Assessments of Mary in the sixteenth century divided between Protestant reformers such as George Buchanan and John Knox, who vilified her mercilessly, and Catholic apologists such as Adam Blackwood, who praised, defended and eulogised her. After the accession of James I in England, historian William Camden wrote an officially sanctioned biography that drew from original documents. It condemned Buchanan's work as an invention, and "emphasized Mary's evil fortunes rather than her evil character". Differing interpretations persisted into the eighteenth century: William Robertson and David Hume argued that the casket letters were genuine and that Mary was guilty of adultery and murder, while William Tytler argued the reverse. In the later half of the twentieth century, the work of Antonia Fraser was acclaimed as "more objective ... free from the excesses of adulation or attack" that had characterised older biographies, and her contemporaries Gordon Donaldson and Ian B. Cowan also produced more balanced works. Historian Jenny Wormald concluded that Mary was a tragic failure, who was unable to cope with the demands placed on her, but hers was a rare dissenting view in a post-Fraser tradition that Mary was a pawn in the hands of scheming noblemen. There is no concrete proof of her complicity in Darnley's murder or of a conspiracy with Bothwell. Such accusations rest on assumptions, and Buchanan's biography is today discredited as "almost complete fantasy". Mary's courage at her execution helped establish her popular image as the heroic victim in a dramatic tragedy.
|Ancestors of Mary, Queen of Scots|
- Act Anent the demission of the Crown in favour of our Sovereign Lord, and his Majesty's Coronation 1567
- Cultural depictions of Mary, Queen of Scots
- Bishop John Lesley said Mary was born on the 7th, but Mary and John Knox claimed the 8th, which was the feast day of the Immaculate Conception of the Virgin Mary (Fraser 1994, p. 13; Wormald 1988, p. 11).
- While Catholic Europe switched to the New Style Gregorian calendar in the 1580s, England and Scotland retained the Old Style Julian calendar until 1752. In this article, dates before 1752 are Old Style, with the exception that years are assumed to start on 1 January rather than 25 March.
- Also spelled as Marie and as Steuart or Stewart
- Fraser 1994, p. 14
- Fraser 1994, p. 13
- Fraser 1994, p. 11; Wormald 1988, p. 46
- Guy 2004, p. 16
- This version is taken from Robert Lindsay of Pitscottie's The History of Scotland from 21 February 1436 to March 1565 written in the 1570s. The phrase was first recorded by John Knox in the 1560s as "The devil go with it! It will end as it began: it came from a woman; and it will end in a woman" (Wormald 1988, pp. 11–12).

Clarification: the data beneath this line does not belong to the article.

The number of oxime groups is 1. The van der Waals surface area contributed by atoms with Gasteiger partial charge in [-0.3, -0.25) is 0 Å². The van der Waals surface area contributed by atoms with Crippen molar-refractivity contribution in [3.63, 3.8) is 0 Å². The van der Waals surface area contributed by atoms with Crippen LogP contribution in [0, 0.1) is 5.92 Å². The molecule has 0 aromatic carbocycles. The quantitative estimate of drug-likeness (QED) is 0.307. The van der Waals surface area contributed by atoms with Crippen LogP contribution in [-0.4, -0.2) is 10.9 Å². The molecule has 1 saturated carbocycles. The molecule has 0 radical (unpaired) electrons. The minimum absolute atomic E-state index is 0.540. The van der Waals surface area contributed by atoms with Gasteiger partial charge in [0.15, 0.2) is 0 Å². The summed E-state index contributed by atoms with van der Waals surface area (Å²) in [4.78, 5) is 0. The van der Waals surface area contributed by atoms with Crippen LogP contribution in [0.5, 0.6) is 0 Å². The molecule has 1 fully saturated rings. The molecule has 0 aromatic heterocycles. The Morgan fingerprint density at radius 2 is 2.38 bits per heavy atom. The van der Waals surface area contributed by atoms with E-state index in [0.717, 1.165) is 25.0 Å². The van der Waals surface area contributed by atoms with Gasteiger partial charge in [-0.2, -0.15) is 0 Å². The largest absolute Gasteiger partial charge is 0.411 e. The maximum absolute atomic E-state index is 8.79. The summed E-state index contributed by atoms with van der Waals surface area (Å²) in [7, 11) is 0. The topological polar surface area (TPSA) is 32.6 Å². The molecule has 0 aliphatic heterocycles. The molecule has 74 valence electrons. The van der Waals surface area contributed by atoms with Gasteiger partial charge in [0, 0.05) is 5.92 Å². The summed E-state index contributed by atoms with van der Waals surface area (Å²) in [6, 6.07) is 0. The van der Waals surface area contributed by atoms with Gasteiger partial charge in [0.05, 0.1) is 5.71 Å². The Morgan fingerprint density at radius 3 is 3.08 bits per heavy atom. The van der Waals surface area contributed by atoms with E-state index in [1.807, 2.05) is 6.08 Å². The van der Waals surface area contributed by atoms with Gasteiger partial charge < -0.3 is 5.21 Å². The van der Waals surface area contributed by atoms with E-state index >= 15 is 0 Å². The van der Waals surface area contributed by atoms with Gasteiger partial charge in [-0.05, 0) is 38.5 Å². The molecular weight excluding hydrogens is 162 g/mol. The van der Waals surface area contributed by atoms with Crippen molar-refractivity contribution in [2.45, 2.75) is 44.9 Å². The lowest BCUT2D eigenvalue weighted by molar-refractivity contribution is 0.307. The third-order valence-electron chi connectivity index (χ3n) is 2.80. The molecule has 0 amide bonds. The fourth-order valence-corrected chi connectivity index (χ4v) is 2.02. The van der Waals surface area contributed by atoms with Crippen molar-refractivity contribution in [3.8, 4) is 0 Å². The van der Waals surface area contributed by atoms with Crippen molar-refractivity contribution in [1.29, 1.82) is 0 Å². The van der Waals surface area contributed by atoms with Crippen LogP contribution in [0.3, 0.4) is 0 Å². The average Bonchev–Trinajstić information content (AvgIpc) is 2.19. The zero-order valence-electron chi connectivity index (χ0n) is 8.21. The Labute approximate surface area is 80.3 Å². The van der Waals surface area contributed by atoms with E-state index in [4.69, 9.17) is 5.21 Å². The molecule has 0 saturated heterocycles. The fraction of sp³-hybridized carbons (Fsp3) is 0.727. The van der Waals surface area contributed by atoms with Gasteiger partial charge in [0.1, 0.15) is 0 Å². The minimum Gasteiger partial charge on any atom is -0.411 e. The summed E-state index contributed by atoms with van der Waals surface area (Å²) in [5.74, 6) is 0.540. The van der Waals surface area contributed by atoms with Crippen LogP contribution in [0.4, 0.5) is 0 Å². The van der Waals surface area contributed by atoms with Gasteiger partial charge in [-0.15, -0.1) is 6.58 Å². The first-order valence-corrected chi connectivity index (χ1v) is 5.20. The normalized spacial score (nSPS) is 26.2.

- Fraser 1994, p. 12; Wormald 1988, p. 11
- Fraser 1994, p. 12; Guy 2004, p. 17
- Fraser 1994, p. 13; Guy 2004, p. 17
- Sadler to Henry VIII, 23 March 1543, quoted in Clifford 1809, p. 88; Fraser 1994, p. 18; Guy 2004, p. 22; Wormald 1988, p. 43
- Fraser 1994, p. 15; John Knox claimed the king had signed a blank sheet of paper that Beaton had then filled in, while Arran claimed that Beaton had taken the dying king's hand in his own and traced out the signature (Wormald 1988, pp. 46–47). The disputed will is printed in Historical Manuscripts Commission (1887). The Manuscripts of the Duke of Hamilton, KT. Eleventh Report, Appendix, Part VI (London: Her Majesty's Stationery Office). pp. 205, 219–220.
- Fraser 1994, pp. 17, 60; Guy 2004, pp. 20, 60; Wormald 1988, pp. 49–50
- Fraser 1994, pp. 17–18; Weir 2008, p. 8; Wormald 1988, p. 55
- Fraser 1994, p. 18; Guy 2004, p. 25; Wormald 1988, p. 55
- Fraser 1994, p. 19; Weir 2008, p. 8
- Fraser 1994, pp. 19–20
- Guy 2004, p. 26
- Fraser 1994, p. 21; Guy 2004, p. 27; Weir 2008, p. 8
- Sadler to Henry VIII, 11 September 1543, quoted in Clifford 1809, p. 289; Fraser 1994, p. 21
- Fraser 1994, pp. 20–21
- Fraser 1994, p. 22; Guy 2004, p. 32; Wormald 1988, p. 58
- Wormald 1988, pp. 58–59
- Fraser 1994, pp. 23–24; Guy 2004, pp. 33–34
- Fraser 1994, p. 26; Guy 2004, p. 36; Wormald 1988, p. 59
- Fraser 1994, pp. 29–30; Weir 2008, p. 10; Wormald 1988, p. 61
- Weir 2008, pp. 10–11
- Fraser 1994, p. 30; Weir 2008, p. 11; Wormald 1988, p. 61
- Guy 2004, pp. 40–41; Wormald 1988, p. 62
- Guy 2004, pp. 41–42; Jean de Saint Mauris to the Queen Dowager, 25 August 1548, quoted in Hume, Martin A. S.; Tyler, Royall, eds. (1912). Calendar of State Papers, Spain: Volume IX: 1547–1549. London: Her Majesty's Stationery Office. p. 577.; Lord Guthrie (1907). "Mary Stuart and Roscoff" (PDF). Proceedings of the Society of Antiquaries of Scotland 42: 13–18.
- Fraser 1994, pp. 31–32
- Fraser 1994, pp. 31–32; Guy 2004, p. 43
- Fraser 1994, pp. 36, 44–4, 50
- Weir 2008, p. 12; Wormald 1988, p. 77; Catherine's dislike of Mary became apparent only after Henry II's death (Fraser 1994, pp. 102–103, 115–116, 119; Guy 2004, p. 46). Catherine's interests competed with those of the Guise family, and there may have been an element of jealousy or rivalry between the two queens (Donaldson 1974, pp. 50–51; Fraser 1994, pp. 102–103, 116, 119).
- Fraser 1994, pp. 178–182; Guy 2004, pp. 71–80; Weir 2008, p. 13
- Fraser 1994, p. 43
- Fraser 1994, p. 37; Wormald 1988, p. 80
- Wormald 1988, p. 80
- Fraser 1994, pp. 39–40, 43, 75–80; Weir 2008, p. 30
- Fraser 1994, p. 62; Guy 2004, p. 67
- Fraser 1994, p. 76
- Guy 2004, pp. 47–48
- Guy 2004, pp. 90–91; Weir 2008, p. 17; Wormald 1988, p. 21
- Anonymous (1558). Discours du grand et magnifique triumphe faict au mariage du tresnoble & magnifique Prince Francois de Valois Roy Dauphin, filz aisné du tres-chrestien Roy de France Henry II du nom & de treshaulte & vertueuse Princesse madame Marie d'Estreuart Roine d'Escosse (in French). Paris: Annet Briere.
- Teulet, Alexandre (1862). Relations politiques de la France et de l'Espagne avec l'Écosse au XVIe siècle (in French) 1. Paris: Renouard. pp. 302–311.
- Fraser 1994, p. 83; Weir 2008, p. 18
- Fraser 1994, p. 83; Guy 2004, pp. 95–96; Weir 2008, p. 18; Wormald 1988, p. 21
- Fraser 1994, p. 85; Weir 2008, p. 18